Giere Memorial Lecture in Philosophy of Science
MCPS is pleased to announce the Ronald Giere memorial lecture in philosophy of science, made possible by an estate gift from former MCPS director Ronald Giere, who passed away in 2020.
Giere taught in the Department of History and Philosophy of Science at Indiana University (Bloomington) before moving to the University of Minnesota in 1987 as Professor of Philosophy and MCPS Director. He was widely known for his work on models and scientific representation, articulated in books such as Scientific Perspectivism (2006), which emphasized how models are like maps that represent the world based on the conventions and purposes of the scientists who create them. As a result, they always offer particular and limited points of view. Ron edited several volumes in the Minnesota Studies in Philosophy of Science, such as Cognitive Models of Science (1992) and Origins of Logical Empiricism (1996). He was a fellow of the American Association for the Advancement of Science, a long-time member of the editorial board of the journal Philosophy of Science, and past president of the Philosophy of Science Association. Ron’s book Understanding Scientific Reasoning, now in its fifth edition, was designed to impart intellectual skills for understanding and evaluating science; it is still used as a textbook for the undergraduate course PHIL 1005 Scientific Reasoning.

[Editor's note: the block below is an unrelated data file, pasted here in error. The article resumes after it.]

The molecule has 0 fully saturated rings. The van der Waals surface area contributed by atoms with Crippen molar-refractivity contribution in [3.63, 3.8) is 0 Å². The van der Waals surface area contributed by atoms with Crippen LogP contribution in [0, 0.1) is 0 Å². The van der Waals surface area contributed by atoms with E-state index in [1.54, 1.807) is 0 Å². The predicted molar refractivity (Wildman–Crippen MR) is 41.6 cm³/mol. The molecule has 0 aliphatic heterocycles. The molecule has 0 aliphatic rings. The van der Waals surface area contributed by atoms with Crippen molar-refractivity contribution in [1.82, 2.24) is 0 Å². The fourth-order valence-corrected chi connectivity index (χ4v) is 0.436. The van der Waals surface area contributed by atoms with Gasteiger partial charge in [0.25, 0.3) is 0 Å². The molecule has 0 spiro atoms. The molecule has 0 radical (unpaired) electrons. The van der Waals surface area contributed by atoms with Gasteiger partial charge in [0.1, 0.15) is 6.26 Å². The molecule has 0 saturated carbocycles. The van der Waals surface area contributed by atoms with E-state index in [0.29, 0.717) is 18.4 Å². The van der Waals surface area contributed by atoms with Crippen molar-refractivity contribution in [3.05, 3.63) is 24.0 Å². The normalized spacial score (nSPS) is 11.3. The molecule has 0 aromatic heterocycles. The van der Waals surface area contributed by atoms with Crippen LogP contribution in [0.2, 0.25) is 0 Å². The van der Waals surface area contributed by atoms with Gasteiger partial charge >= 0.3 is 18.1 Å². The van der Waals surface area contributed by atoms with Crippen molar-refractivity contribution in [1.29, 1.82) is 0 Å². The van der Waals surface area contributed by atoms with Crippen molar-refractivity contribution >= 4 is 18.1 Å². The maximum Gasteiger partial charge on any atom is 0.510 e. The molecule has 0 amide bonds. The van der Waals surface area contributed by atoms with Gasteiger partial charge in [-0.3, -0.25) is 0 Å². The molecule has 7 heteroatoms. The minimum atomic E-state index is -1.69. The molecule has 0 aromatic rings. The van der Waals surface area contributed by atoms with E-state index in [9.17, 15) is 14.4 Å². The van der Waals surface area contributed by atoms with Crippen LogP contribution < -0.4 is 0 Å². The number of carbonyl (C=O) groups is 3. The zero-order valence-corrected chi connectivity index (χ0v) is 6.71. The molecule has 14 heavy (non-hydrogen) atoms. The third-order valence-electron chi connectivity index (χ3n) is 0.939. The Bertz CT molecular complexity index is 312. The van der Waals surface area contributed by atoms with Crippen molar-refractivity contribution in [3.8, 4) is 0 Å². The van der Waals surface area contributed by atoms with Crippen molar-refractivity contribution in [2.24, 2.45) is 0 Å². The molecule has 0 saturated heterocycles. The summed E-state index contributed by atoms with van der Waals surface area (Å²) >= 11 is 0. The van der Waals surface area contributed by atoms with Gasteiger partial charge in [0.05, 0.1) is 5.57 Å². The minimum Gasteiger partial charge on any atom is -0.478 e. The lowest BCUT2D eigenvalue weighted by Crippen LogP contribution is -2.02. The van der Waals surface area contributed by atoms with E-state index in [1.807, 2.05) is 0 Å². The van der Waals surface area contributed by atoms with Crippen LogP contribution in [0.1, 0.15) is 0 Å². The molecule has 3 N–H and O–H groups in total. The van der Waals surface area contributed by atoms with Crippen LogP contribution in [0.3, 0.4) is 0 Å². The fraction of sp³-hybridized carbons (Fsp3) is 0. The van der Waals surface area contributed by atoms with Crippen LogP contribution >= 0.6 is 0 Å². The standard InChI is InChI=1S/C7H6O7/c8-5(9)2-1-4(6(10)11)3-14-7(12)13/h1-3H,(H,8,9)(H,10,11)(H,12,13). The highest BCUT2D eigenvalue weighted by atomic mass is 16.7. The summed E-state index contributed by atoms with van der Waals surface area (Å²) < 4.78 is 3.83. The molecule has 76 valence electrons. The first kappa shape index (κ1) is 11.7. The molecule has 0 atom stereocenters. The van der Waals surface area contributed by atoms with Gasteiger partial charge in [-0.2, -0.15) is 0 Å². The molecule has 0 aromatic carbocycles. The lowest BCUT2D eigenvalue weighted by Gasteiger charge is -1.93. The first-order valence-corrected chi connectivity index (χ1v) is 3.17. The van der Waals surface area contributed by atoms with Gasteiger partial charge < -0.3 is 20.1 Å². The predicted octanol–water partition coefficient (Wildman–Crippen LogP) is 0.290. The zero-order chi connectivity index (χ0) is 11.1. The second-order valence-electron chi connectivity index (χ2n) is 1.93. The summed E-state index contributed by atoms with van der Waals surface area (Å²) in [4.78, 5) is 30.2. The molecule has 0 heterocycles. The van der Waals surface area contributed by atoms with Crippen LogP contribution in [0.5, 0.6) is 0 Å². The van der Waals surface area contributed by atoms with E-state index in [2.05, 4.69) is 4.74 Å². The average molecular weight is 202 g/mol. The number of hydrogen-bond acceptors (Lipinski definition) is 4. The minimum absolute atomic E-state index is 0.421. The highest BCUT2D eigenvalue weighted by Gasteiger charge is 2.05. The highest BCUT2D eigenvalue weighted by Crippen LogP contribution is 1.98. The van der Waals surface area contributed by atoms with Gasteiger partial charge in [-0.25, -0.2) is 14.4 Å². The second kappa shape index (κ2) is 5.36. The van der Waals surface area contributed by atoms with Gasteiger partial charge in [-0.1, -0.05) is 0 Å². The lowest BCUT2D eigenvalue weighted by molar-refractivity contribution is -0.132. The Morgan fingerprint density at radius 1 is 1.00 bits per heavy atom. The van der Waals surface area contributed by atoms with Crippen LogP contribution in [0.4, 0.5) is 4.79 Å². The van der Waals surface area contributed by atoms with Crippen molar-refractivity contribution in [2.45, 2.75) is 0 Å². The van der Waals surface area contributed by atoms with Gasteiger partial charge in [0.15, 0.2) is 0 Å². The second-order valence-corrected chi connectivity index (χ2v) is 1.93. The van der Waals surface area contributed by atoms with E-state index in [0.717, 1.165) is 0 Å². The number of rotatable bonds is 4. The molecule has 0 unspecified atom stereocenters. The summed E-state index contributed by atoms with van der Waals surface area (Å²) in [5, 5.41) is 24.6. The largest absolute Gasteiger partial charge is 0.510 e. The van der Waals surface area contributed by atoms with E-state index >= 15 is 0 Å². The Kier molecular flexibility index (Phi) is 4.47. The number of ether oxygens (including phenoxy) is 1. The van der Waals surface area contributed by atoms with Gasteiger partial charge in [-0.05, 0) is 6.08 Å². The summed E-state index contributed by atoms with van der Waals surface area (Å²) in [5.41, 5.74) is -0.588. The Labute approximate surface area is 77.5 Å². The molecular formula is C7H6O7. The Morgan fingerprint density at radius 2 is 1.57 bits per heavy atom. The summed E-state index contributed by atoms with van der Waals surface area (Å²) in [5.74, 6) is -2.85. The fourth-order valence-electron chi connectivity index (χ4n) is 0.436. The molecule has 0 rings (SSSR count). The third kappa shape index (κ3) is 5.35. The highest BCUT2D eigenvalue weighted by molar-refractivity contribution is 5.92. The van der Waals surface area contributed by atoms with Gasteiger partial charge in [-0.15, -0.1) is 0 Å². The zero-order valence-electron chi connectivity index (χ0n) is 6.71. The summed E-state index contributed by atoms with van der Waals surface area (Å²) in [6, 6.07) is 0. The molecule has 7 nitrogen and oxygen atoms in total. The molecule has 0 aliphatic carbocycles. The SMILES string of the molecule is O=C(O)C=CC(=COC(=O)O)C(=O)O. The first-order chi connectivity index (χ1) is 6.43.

The inaugural lecture took place on April 28, 2022, 4–6 PM, Best Buy Theater, Northrop.
A recording of the lecture can be seen on our Youtube channel
Regents' Professor of Cognitive Science Emerita, School of Interactive Computing, Georgia Institute of Technology and Research Associate, Department of Psychology, Harvard University.
In this talk, I discuss findings from a cognitive-ethnographic investigation of epistemic practices in cutting-edge research labs in the bioengineering sciences. Specifically, I focus on how researchers in these fields create the innovative methods by which to model – in vitro or computationally – complex biological systems. In addition, I discuss what “integration” means in these interdisciplinary communities, where model-building provides the locus of cognitive, social, material, and cultural integration.